Gosling's character Sebastian is a man set on bringing back traditional jazz in to today's music scene. His dream is to open his own Jazz Club just like they used to be back in the old days. So obviously there's lots of Jazz to be heard throughout the movie, whether it's scenes in a club, Sebastian's improv piano playing, or the movie's soundtrack (try listening to the Summer Montage song and NOT want to dance around outside in the sun). With today's radio inundated with crappy pop hits that all sound exactly the same, it's incredibly refreshing to hear a whole genre of music that seems to be mostly lost to history to younger generations.

The Ending

(IMAGE NOT A SPOILER)

I don't want to spoil the ending here, because I imagine some people reading haven't seen the movie. I'll probably pen something up on the actual story of La La Land later, but the ending left a profound effect on me. At first you might feel a little betrayed by it, but the more you think about it, and the more you understand the movie and the characters you eventually come around to know the ending was the most perfect way that movie could have ended. Just thinking about it makes me emotional. I'm gonna stop there, because you need to experience it on your own.


Well that's all I got. If you have any inkling of interest you NEED to do yourself a service a watch this movie. It's such a refreshing change of pace from the horde of superhero and action movies coming out today, and you won't regret it. Excuse me while I go listen to it some more.

Cover Image Credit: The Atlantic Transmission

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A Playlist From The iPod Of A Middle Schooler In 2007

I will always love you, Akon.
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Something happened today that I never thought in a million years would happen. I opened up a drawer at my parents' house and I found my pink, 4th generation iPod Nano. I had not seen this thing since I graduated from the 8th grade, and the headphones have not left my ears since I pulled it out of that drawer. It's funny to me how music can take you back. You listen to a song and suddenly you're wearing a pair of gauchos, sitting on the bleachers in a gym somewhere, avoiding boys at all cost at your seventh grade dance. So if you were around in 2007 and feel like reminiscing, here is a playlist straight from the iPod of a middle schooler in 2007.

1. "Bad Day" — Daniel Powter

2. "Hips Don't Lie" — Shakira ft. Wyclef Jean

SEE ALSO: 23 Iconic Disney Channel Moments We Will Never Forget

3. "Unwritten" — Natasha Bedingfield

4. "Run It!" — Chris Brown

5. "Girlfriend" — Avril Lavigne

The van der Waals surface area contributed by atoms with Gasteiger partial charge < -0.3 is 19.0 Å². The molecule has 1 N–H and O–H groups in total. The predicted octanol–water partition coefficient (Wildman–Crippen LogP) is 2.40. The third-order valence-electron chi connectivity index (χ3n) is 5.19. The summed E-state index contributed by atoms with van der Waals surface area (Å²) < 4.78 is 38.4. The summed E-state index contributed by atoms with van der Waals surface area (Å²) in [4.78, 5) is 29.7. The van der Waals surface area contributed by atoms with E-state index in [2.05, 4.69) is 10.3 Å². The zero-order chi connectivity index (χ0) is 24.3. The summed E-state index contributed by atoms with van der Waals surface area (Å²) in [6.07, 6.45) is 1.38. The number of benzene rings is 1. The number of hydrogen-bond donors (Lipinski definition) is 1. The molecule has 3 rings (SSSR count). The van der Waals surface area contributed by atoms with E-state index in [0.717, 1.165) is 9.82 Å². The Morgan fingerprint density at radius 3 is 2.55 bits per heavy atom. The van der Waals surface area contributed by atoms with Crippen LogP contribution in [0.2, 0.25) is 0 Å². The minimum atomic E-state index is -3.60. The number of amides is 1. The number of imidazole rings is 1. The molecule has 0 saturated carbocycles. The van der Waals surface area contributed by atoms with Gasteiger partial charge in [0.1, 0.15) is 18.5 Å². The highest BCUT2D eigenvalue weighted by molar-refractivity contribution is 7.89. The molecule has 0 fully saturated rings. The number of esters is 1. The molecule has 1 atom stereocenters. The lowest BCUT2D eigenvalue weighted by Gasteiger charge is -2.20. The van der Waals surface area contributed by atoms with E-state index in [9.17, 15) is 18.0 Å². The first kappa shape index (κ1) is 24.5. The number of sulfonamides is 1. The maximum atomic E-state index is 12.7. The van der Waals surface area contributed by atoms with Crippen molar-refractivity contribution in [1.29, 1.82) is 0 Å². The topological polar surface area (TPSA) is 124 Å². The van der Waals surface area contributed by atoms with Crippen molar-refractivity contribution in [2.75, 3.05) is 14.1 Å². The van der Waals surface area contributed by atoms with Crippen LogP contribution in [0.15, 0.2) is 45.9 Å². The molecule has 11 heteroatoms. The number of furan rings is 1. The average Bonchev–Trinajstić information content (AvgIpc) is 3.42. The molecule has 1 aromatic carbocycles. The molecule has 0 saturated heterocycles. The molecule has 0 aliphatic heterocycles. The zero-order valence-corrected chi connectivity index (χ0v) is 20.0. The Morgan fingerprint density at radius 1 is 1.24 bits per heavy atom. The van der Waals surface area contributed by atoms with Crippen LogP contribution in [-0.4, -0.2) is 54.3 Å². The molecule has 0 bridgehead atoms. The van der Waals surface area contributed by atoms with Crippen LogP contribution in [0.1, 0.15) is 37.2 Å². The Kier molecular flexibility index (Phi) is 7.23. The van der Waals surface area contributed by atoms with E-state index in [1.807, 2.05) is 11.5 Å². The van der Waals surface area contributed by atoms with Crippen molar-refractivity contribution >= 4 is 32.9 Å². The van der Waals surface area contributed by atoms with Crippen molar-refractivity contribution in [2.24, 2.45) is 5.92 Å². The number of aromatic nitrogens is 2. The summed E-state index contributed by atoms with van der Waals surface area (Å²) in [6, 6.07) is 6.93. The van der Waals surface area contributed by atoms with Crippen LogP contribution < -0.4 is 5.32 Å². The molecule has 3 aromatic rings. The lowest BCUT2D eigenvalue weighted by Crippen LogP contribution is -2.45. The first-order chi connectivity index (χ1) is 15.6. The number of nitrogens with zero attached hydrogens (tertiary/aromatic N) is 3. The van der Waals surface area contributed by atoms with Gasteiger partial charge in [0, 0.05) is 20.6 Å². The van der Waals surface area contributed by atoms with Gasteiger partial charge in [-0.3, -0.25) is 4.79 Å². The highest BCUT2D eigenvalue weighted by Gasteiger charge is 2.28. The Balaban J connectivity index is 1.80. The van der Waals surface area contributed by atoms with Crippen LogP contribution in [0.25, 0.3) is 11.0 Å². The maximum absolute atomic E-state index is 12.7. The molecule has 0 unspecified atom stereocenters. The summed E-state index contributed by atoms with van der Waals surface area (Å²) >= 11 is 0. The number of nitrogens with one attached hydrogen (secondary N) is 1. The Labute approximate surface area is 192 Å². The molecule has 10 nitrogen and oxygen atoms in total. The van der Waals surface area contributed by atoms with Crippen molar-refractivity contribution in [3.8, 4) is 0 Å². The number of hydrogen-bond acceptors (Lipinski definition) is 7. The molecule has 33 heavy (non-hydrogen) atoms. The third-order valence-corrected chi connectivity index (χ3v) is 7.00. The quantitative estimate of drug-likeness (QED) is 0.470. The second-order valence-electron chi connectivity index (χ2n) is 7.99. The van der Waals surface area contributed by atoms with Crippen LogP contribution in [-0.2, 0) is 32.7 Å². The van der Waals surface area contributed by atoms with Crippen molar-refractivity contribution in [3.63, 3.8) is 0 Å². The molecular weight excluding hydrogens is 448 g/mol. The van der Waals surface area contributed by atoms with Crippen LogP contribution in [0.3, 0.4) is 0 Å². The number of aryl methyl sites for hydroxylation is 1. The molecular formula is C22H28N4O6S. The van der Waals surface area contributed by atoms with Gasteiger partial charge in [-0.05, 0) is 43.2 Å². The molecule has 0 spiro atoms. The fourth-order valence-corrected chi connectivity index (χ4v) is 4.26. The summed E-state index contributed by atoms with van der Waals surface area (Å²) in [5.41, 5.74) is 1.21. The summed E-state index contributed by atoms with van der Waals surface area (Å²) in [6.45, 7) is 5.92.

6. "Move Along" — All-American Rejects

7. "Fergalicious" — Fergie

8. "Every Time We Touch" — Cascada

9. "Ms. New Booty" — Bubba Sparxxx

10. "Chain Hang Low" — Jibbs

11. "Smack That" — Akon ft. Eminem

12. "Waiting on the World to Change" — John Mayer

13. "Stupid Girls" — Pink

14. "Irreplaceable" — Beyonce

15. "Umbrella" — Rihanna ft. Jay-Z

16. "Don't Matter" — Akon

17. "Party Like A Rockstar" — Shop Boyz

18. "This Is Why I'm Hot" — Mims

19. "Beautiful Girls" — Sean Kingston

20. "Bartender" — T-Pain

21. "Pop, Lock and Drop It" — Huey

22. "Wait For You" — Elliot Yamin

23. "Lips Of An Angel" — Hinder

24. "Face Down" — Red Jumpsuit Apparatus

25. "Chasing Cars" — Snow Patrol

26. "No One" — Alicia Keys

27. "Cyclone" — Baby Bash ft. T-Pain

28. "Crank That" — Soulja Boy

29. "Kiss Kiss" — Chris Brown

SEE ALSO: 20 Of The Best 2000's Tunes We Still Know Every Word To

30. "Lip Gloss" — Lil' Mama

Cover Image Credit: http://nd01.jxs.cz/368/634/c6501cc7f9_18850334_o2.jpg

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#MeToo Has Ravaged Our Industries, But Let's Not Let It Destroy The Integrity Of The Writing Community

Not separating an artist from their work is different when translated into the writing community: Ideas are inherently separate.

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This article is a response to the New York Times' piece, "Must Writers Be Moral? Their Contracts May Require It."

Here's another spark to the debate of whether artists' private lives should be separated from their work or not. The dispute has affected multiple industries within the entertainment sector, the most notably being film, after prominent figures like director Harvey Weinstein and former House of Cards actor Kevin Spacey were blacklisted by the #MeToo movement. Calls for boycotting the work of those accused of sexual misconduct quickly flooded social media platforms like Twitter and Instagram. Outrage machines hosted on those platforms have caused men to risk losing their jobs over accusations, a theme most appropriately summarized by Judge Brett Kavanaugh and his arduous confirmation hearing process.